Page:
Furthermore, it increases the likelihood of informal contact and enhances professional relationships within the MDT. MDT meetings are important as they allow for discussions of palliative care and implementation of the ICP. Intraorganisational communication across departmental boundaries within a practice enhances the success of innovation diffusion and therefore enhances embeddedness (Greenhalgh, Robert et al. 2004). The presence of opinion leads will facilitate this by pushing the palliative care agenda at these meetings and helping other health care professionals see the relative advantage of the ICP. Although some of the practices that were not classified as high performing also have their nursing team on site, they do not have other facets of the CMOC such as opinion leaders or champions. Other practices in the locality also have fewer MDT meetings, either monthly or bimonthly.

Both the social care team lead and GP4 highlighted the importance of regular MDT meetings in FG3, confirming the important context of having a shared nursing team on site. GP4 was from one of the previously identified ‘high performing’ practices.

Social care team lead (FG3): “So you’re talking about physical face to face, peer support, sharing information and sort of good practice and having a bit of reflection going on and that sort of pushes it forward and keeps up that enthusiasm around it really. You can see good outcomes for people.” GP4 (FG3): “And I think also the regular MDT meetings, we talk about out palliative care meetings each week and possibly stuff gets highlighted then that wouldn’t necessarily in the course of everyday surgery because it actually is a space to talk about these patients regularly and also I would say that the district nurses are our eyes on the ground really, they see a lot more of the patients on a daily basis than we do as GPs and its good for them to remind us exactly what’s going on regularly regarding these patients.” Discussions in FG3 also highlighted that having the nursing team on site is not only useful due to its facilitation of regular MDT meetings, but also because nurses often prompt GPs to carry out important tasks. This may be due to their more regular contact with patients in the community, as referred to in the quote above from GP4.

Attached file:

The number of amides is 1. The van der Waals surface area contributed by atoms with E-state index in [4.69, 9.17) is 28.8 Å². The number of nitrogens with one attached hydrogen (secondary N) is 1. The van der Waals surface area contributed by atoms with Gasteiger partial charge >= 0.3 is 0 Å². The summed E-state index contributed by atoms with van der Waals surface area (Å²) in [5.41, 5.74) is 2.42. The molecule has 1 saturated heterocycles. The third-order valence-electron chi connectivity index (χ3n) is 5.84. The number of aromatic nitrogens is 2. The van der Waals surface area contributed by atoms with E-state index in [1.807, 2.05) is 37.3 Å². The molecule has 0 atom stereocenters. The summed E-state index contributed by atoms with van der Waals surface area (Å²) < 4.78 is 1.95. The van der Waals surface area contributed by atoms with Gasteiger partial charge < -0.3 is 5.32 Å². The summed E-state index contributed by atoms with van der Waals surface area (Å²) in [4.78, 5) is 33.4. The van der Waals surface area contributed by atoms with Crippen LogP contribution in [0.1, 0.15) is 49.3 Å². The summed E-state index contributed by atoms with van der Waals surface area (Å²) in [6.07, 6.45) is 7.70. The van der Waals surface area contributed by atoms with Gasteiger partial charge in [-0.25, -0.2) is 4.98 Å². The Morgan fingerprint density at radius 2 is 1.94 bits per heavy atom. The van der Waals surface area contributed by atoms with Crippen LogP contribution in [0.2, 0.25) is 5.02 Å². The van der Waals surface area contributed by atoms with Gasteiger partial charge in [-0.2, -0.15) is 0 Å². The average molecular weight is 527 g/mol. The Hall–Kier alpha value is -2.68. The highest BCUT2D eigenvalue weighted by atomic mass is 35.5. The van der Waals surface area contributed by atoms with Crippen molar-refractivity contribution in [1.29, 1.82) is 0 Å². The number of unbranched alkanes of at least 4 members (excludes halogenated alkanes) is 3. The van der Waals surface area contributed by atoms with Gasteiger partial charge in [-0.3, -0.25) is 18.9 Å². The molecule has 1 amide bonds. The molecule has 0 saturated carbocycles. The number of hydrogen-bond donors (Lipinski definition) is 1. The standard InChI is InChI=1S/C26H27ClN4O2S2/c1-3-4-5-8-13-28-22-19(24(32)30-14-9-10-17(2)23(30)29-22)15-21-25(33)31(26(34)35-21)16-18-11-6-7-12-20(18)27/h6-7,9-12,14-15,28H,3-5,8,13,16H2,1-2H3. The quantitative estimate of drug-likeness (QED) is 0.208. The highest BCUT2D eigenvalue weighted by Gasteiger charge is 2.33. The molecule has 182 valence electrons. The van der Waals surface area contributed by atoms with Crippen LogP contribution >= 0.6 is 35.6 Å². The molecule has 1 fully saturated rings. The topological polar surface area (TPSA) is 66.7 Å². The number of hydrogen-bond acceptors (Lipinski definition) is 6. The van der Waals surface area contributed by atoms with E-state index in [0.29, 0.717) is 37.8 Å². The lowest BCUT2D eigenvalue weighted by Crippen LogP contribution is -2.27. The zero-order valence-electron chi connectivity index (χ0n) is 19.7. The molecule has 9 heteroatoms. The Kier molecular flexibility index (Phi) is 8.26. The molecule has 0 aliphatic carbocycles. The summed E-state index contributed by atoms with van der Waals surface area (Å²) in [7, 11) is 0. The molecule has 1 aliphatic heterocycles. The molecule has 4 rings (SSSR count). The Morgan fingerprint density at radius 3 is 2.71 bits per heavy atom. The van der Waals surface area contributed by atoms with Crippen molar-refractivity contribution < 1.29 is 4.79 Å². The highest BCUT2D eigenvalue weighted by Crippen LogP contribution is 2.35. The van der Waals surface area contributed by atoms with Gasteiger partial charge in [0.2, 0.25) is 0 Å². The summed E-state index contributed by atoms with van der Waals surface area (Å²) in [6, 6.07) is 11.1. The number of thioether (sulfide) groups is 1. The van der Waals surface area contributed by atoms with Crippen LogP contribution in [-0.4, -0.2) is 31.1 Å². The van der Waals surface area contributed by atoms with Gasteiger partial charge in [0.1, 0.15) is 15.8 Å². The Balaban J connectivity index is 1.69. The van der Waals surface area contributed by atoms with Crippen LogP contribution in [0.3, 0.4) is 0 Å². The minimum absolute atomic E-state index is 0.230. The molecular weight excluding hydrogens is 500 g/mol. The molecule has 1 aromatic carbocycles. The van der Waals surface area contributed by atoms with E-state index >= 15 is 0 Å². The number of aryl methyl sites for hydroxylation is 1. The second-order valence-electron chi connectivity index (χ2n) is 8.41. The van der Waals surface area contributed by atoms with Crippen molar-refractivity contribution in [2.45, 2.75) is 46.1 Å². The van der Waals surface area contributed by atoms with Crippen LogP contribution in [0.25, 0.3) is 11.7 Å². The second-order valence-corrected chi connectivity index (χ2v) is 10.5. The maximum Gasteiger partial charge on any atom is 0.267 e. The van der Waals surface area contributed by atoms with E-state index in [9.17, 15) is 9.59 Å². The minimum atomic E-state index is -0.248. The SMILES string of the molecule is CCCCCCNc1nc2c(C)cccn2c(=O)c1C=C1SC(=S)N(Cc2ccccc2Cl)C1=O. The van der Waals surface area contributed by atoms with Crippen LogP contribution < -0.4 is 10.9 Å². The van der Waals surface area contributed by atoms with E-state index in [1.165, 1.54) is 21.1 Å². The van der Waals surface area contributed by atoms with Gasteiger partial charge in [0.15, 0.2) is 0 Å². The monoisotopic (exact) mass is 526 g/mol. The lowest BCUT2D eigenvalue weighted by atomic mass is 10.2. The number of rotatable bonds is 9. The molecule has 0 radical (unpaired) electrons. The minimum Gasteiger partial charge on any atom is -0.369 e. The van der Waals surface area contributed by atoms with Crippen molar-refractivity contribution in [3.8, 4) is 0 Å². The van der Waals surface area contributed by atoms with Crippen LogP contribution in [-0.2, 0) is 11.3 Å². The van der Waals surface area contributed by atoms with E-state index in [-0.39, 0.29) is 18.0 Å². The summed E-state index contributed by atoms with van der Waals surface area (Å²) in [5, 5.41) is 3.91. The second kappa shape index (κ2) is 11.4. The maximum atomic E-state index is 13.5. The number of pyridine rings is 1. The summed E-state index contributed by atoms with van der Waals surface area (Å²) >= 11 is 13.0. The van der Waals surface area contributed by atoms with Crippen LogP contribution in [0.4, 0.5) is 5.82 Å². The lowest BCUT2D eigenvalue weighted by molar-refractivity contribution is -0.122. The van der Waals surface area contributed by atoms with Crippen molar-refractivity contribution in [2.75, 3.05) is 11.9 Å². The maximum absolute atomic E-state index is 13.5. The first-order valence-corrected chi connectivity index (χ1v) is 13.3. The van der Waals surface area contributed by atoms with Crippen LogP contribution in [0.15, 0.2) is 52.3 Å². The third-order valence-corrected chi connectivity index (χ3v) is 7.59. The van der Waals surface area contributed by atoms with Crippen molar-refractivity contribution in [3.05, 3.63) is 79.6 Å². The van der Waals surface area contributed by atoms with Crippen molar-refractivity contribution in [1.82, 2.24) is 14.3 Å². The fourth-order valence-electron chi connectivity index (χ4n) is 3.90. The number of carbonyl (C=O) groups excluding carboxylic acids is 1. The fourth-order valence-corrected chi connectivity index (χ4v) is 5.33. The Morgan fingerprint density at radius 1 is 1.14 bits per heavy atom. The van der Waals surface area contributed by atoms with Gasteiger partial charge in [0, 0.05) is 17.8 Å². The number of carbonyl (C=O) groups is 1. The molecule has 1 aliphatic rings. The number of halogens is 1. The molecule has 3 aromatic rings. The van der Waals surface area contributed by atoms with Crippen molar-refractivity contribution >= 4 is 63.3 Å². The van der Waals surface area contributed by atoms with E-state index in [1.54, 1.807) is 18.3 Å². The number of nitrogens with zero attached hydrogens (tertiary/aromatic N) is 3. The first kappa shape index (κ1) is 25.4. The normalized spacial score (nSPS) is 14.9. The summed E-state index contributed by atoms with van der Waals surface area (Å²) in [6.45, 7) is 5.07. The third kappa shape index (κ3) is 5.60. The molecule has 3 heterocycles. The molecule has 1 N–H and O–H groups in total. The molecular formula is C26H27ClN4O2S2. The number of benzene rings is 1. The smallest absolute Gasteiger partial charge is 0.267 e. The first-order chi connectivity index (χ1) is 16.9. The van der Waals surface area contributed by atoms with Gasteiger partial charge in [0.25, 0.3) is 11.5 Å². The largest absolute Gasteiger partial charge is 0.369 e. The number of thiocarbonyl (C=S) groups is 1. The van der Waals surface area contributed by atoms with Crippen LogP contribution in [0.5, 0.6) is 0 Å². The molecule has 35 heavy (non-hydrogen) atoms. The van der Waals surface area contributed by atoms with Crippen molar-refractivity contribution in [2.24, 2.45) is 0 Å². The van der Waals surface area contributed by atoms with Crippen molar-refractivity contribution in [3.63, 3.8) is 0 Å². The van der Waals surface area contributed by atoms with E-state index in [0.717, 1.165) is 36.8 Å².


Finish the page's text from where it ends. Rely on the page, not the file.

GP3 (FG3): “The thing with nurses being on site… (district nurse) was always prodding us (as GPs) to do things.” In summary, health care professionals value regular MDT meetings highly and find these useful in addressing the needs of palliative care patients. Having the nursing team on site can aid regular MDT meetings and nurses can also prompt GPs regularly to carry out important actions. Effective communication across structural boundaries within the organisation enhances the success of implementation and the chances of ICP sustainability (Greenhalgh, Robert et al. 2004). Thus having the nursing team on site is crucial as it facilitates MDT meetings and informal discussions in practice (meeting in the corridor).


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Figure 11: CMOC3 (I), peer support and embeddedness of the ICP.

The mechanism of leadership and peer support in a fertile context (nursing tem on site facilitating regular MDT meetings) has resulted in three practices becoming high performers in terms of intervention use and outcome (preferred place of death).

This CMOC (Figure 11) explains how the ICP is working for the high performing practices. The next CMOC will be its associate, describing how the ICP has not worked as well for one of the other practices in the locality.

CMOC4 (II) – Low peer support and perceived detachment This CMOC is based on evidence from the PCQV with Practice C, a practice that was not performing as well as could be expected. The evaluation of the ICP began in 2011 whilst the ICP began in 2008. This meant that most PCQVs had already been undertaken by the time the evaluation began. However, the PCQVs attended provided crucial insight into some of the practices in the locality.

Outcome: Less use of the palliative care register and other interventions Figure 12 shows that Practice C is increasing its use of the palliative care register.

However, table 7, which displays the number of interventions given to patients, indicates that palliative care registration is still not meaningful to this practice; little further action comes from it.

Figure 12: The number of palliative care registrations in Practice C from 2007 to 2012, using Death Audit data.

Table 7: The number of patients who had interventions in Practice C, using MIQUEST data.

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Despite recent (2011/12) increases in intervention use in practice C, intervention use is still low in comparison to the numbers of palliative care patients registered (see Table 7). This practice’s data is reminiscent of the old palliative care registers that were used in the locality where patients were registered but few interventions were provided.